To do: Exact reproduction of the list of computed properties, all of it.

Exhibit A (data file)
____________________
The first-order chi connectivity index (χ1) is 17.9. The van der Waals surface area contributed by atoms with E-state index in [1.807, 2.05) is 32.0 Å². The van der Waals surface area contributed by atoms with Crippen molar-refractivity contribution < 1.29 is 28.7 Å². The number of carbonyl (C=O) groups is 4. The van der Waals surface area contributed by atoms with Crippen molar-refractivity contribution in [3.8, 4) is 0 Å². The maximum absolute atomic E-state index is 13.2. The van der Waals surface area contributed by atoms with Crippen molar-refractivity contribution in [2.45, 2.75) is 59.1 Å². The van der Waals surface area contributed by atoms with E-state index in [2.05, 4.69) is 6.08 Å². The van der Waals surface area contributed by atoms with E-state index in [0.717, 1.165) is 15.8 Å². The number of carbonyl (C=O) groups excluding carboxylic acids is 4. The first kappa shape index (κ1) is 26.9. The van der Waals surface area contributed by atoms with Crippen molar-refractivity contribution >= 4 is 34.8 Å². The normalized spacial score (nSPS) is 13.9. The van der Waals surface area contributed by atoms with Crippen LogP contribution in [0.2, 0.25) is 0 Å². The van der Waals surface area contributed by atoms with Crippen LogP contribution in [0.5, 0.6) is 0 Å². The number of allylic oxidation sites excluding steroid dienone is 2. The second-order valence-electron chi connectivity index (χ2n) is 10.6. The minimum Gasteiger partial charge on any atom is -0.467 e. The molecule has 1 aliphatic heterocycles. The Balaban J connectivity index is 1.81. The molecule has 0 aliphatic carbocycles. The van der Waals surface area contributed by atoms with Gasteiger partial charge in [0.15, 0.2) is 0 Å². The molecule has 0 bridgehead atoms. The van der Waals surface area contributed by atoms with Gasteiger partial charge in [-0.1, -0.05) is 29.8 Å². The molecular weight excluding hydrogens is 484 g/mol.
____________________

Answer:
The first-order chi connectivity index (χ1) is 17.9. The van der Waals surface area contributed by atoms with E-state index in [1.807, 2.05) is 32.0 Å². The van der Waals surface area contributed by atoms with Crippen molar-refractivity contribution < 1.29 is 28.7 Å². The number of carbonyl (C=O) groups is 4. The van der Waals surface area contributed by atoms with Crippen molar-refractivity contribution in [3.8, 4) is 0 Å². The maximum absolute atomic E-state index is 13.2. The van der Waals surface area contributed by atoms with Crippen molar-refractivity contribution in [2.45, 2.75) is 59.1 Å². The van der Waals surface area contributed by atoms with E-state index in [2.05, 4.69) is 6.08 Å². The van der Waals surface area contributed by atoms with E-state index in [0.717, 1.165) is 15.8 Å². The number of carbonyl (C=O) groups excluding carboxylic acids is 4. The first kappa shape index (κ1) is 26.9. The van der Waals surface area contributed by atoms with Crippen molar-refractivity contribution >= 4 is 34.8 Å². The normalized spacial score (nSPS) is 13.9. The van der Waals surface area contributed by atoms with Crippen LogP contribution in [0.2, 0.25) is 0 Å². The van der Waals surface area contributed by atoms with Crippen LogP contribution in [0.5, 0.6) is 0 Å². The number of allylic oxidation sites excluding steroid dienone is 2. The second-order valence-electron chi connectivity index (χ2n) is 10.6. The minimum Gasteiger partial charge on any atom is -0.467 e. The molecule has 1 aliphatic heterocycles. The Balaban J connectivity index is 1.81. The molecule has 0 aliphatic carbocycles. The van der Waals surface area contributed by atoms with Gasteiger partial charge in [0.15, 0.2) is 0 Å². The molecule has 0 bridgehead atoms. The van der Waals surface area contributed by atoms with Gasteiger partial charge in [-0.1, -0.05) is 29.8 Å². The molecular weight excluding hydrogens is 484 g/mol.